The Tin Man – Backsliding Christian. He knew his gift but stopped using it. He became rusty and lost his way. He wanted his life back. The symbol for tin is Sn (sin). The Tin Man (sin man) seeks anointing and forgiveness for straying. He needs a heart. God knows your heart—it is who you are.
Toto – The name means “all together” and could be symbolic of all humanity. Dorothy, the gift from God, spends the whole movie, in one way or another, saving Toto from evil.
Glinda – The good witch could be a Holy Spirit figure. She is physically present in Munchkinland, and then transfigured in the bubble, but is seen throughout the movie watching over the travelers (disciples/believers) along life’s journey.
Professor Marvel / The Wizard of Oz – Not all that he seems. Could he be a false prophet? False hope in human solutions? Could he be a warning against pastor worship? He’s not all bad, but he is in over his head and has let his ego create an image that he cannot sustain. He recognizes the gifts in the travelers and is saved in the process.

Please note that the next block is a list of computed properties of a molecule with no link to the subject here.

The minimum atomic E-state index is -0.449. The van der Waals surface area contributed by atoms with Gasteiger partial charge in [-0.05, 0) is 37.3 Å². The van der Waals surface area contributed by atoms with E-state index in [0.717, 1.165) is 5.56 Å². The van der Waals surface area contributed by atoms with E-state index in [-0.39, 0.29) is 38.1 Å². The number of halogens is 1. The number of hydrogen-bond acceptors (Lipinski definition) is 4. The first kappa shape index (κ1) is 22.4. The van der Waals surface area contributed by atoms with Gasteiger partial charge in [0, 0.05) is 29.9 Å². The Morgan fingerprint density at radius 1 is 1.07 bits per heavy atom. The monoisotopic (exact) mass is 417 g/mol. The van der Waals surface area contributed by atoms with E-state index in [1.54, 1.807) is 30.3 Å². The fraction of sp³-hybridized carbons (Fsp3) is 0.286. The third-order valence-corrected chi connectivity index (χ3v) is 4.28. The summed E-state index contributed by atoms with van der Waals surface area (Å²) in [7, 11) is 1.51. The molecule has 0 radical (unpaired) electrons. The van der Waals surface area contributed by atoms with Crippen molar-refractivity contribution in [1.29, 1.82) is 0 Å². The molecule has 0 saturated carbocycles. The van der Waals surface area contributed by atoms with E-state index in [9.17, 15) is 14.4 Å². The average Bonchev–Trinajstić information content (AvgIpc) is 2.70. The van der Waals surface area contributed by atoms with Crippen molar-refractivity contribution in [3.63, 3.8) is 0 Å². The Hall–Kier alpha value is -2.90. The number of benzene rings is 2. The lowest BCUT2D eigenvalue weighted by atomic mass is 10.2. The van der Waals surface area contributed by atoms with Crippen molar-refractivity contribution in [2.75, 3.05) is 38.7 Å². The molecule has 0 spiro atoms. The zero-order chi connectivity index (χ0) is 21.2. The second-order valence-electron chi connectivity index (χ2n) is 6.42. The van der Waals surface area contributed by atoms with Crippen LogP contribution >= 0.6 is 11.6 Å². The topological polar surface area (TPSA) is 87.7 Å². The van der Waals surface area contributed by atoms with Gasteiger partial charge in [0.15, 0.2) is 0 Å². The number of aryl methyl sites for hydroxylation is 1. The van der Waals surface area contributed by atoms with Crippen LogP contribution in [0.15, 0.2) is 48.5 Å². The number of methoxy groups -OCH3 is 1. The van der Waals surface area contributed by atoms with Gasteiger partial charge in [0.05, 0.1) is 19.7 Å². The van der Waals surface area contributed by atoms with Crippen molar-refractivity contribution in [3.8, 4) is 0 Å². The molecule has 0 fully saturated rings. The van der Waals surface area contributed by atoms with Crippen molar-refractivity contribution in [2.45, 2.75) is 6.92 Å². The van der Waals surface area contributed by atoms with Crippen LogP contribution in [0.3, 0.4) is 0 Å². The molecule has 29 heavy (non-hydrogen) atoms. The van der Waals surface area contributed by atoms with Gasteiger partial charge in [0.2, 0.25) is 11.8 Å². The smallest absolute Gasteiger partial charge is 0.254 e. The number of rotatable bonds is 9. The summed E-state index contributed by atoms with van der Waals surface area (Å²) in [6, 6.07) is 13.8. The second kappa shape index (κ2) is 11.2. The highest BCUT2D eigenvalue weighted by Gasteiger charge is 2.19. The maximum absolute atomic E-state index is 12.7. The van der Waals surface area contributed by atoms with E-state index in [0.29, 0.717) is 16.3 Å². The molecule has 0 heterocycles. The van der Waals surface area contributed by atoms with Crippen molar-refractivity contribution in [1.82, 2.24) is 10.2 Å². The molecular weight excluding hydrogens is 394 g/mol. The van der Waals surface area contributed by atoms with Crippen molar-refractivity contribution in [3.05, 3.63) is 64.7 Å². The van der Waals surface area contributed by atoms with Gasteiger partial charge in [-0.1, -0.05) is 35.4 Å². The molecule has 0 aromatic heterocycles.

Tornado – While not a character, the tornado that sends Dorothy to Oz is a major part of the story. In life, we deal with struggles and many of those change our paths drastically. Our struggles shape us. What are some of the struggles that can appear overwhelming in life? How does our relationship with God redefine those struggles?
Dorothy always did the next right thing. She wasn’t perfect, but she approached each problem or trial in life with good in her heart. She learned that it was not enough to simply hide from evil, she had to confront it.
The travelers demonstrate the gifts they think they lack at different points in the movie. Have they made idols of their spiritual gifts? Dorothy can be a Christ-like character but she is also very human. As Christians, we are not spared struggles in life. We have to learn from them. As Glinda said to the “new believer” scarecrow, Dorothy had the power to go home all along, but she had to learn it for herself. God is with us, even in darkness, but we have to figure that out too. Compare that to the parables about the Kingdom of Heaven.
In our parables study, we saw how Jesus used stories to describe the Kingdom of Heaven. We learned from Jesus that the Kingdom is worth any price, it is always available, it requires effort and not everyone will understand it.
So, what did Dorothy learn? She learned that she had everything she ever needed at her disposal. God’s abundance and provision is sufficient and many of us overlook it. We fail to see our blessings even if they are right there all along.